If you’re a product manager, then you’ve likely heard of the Net Promoter Score (NPS). It’s one of the most popular metrics for measuring customer satisfaction, and it’s been shown to be predictive of company growth. But despite its popularity, there are some problems with NPS that you should be aware of. In this post, we’ll take a look at those problems and discuss how to overcome them.
NPS is a metric that has become a standard for measuring customer loyalty and satisfaction by many companies. Built on the power of one simple question — how likely is it that you would recommend [my product] to a friend or colleague? — it’s now used by companies of all sizes in virtually every industry all over the world.
The Problem with NPS
NPS is easy to measure. It produces a number you can track over time. It feels ‘legitimate’ because it’s based on customer feedback. So what’s not to like about it?
In reality, NPS has all the earmarks of a vanity metric.
That’s because the data is taken out of context and, more importantly, you can’t take action on it as a stand-alone metric, so it’s simply not useful. Even worse, it can be a major distraction from improving your company’s top-line metric (which, hopefully, isn’t NPS!).
At one of the companies I worked for a long time ago, we bought into NPS so much that we built our own survey tool and integrated it into our app to measure NPS. The problem we ran into, however, is that the metric by itself didn’t help us identify WHY someone might not recommend our product. We would usually monitor our NPS score after a big software release and, if the number increased, would say “Wow, that was a great release!”
Unfortunately, our software releases were pretty monolithic, meaning there were a lot of new features, UX improvements and bug fixes going into each release. Yes, I was grinding it out in a Feature Factory. We couldn’t point to any one thing we did that could be attributed to the increase in the NPS score.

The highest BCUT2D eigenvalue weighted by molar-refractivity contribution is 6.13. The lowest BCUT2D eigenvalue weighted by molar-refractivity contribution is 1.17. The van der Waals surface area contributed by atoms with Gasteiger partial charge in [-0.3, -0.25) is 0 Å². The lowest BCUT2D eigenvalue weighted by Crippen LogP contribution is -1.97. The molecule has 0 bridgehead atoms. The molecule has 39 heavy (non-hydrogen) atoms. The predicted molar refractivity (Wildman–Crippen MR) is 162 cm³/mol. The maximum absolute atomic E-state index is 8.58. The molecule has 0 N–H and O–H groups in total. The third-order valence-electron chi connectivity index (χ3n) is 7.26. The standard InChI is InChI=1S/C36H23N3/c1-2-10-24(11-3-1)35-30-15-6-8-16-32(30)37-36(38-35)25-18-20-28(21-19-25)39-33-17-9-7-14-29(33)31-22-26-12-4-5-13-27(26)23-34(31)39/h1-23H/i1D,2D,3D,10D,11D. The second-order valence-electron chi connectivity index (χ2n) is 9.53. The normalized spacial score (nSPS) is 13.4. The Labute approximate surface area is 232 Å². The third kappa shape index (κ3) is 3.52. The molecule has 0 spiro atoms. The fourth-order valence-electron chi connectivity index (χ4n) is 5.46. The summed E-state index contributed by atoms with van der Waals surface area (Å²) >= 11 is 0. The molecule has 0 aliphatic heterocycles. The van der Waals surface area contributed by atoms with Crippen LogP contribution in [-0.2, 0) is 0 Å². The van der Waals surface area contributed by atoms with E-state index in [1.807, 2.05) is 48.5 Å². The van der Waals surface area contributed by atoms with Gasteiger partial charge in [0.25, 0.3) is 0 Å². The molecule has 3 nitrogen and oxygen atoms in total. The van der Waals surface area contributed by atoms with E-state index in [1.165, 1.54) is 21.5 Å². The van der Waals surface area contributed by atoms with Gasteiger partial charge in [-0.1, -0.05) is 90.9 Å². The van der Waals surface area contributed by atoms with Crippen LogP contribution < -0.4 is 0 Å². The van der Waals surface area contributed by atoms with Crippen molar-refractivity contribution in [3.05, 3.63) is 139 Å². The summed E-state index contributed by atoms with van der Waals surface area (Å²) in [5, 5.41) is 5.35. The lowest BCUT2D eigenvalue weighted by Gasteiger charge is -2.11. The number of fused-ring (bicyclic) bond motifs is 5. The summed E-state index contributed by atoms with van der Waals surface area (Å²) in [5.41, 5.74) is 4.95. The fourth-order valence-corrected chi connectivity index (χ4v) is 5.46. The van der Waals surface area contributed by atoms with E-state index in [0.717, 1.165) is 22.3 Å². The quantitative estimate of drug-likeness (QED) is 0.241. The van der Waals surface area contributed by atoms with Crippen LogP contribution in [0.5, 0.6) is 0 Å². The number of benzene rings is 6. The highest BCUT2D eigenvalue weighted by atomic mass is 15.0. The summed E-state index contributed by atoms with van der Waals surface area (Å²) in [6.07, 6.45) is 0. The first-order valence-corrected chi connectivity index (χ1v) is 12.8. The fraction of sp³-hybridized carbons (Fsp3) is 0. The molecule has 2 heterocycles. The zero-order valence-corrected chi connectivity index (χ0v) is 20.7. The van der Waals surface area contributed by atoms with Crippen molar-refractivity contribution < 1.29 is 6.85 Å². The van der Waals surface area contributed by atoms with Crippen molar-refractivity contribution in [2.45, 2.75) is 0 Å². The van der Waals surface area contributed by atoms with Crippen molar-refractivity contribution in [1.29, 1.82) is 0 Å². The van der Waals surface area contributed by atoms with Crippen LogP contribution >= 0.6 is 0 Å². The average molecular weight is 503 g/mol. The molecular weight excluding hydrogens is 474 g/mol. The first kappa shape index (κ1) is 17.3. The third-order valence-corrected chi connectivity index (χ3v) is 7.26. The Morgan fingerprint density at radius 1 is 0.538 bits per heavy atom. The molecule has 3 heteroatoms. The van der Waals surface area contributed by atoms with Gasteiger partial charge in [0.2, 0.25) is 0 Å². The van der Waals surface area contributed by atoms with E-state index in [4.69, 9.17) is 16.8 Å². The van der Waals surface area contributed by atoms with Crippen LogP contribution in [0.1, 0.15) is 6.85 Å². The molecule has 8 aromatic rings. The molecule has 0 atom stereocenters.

I could talk more about the dangers of monolithic software releases and how to deploy software in smaller, more frequent cycles, but that’s a whole other article. You should focus on the smallest, incremental improvements based on a framework like the lean startup methodology by Eric Ries.
Sidenote: Want to learn more about the dangers of Feature Factories? Check out John Cutler’s great article on the topic here.
How to derive outcomes from NPS
If your company is committed to measuring NPS, here’s a tip that you can use to understand the ‘why’ behind your NPS score and potentially increase it.
Follow up the standard NPS question with one additional question, “What would it take for you to recommend my product to someone you know?”, and target the people who are not your promoters, which means they rated their likelihood to recommend your product an 8 or lower. You can then do an analysis of those open-ended responses to identify key trends in the data.
Perhaps you work for a SAAS business that charges a monthly subscription fee, and a large number of people say the price is too expensive, and that’s why they won’t recommend it to a friend. Using the lean analytics model, you could conduct pricing experimentation to see if there is a lower pricing model that results in driving up your referrals (and growing your company’s business).
Want to know more about measuring key outcomes? Click here!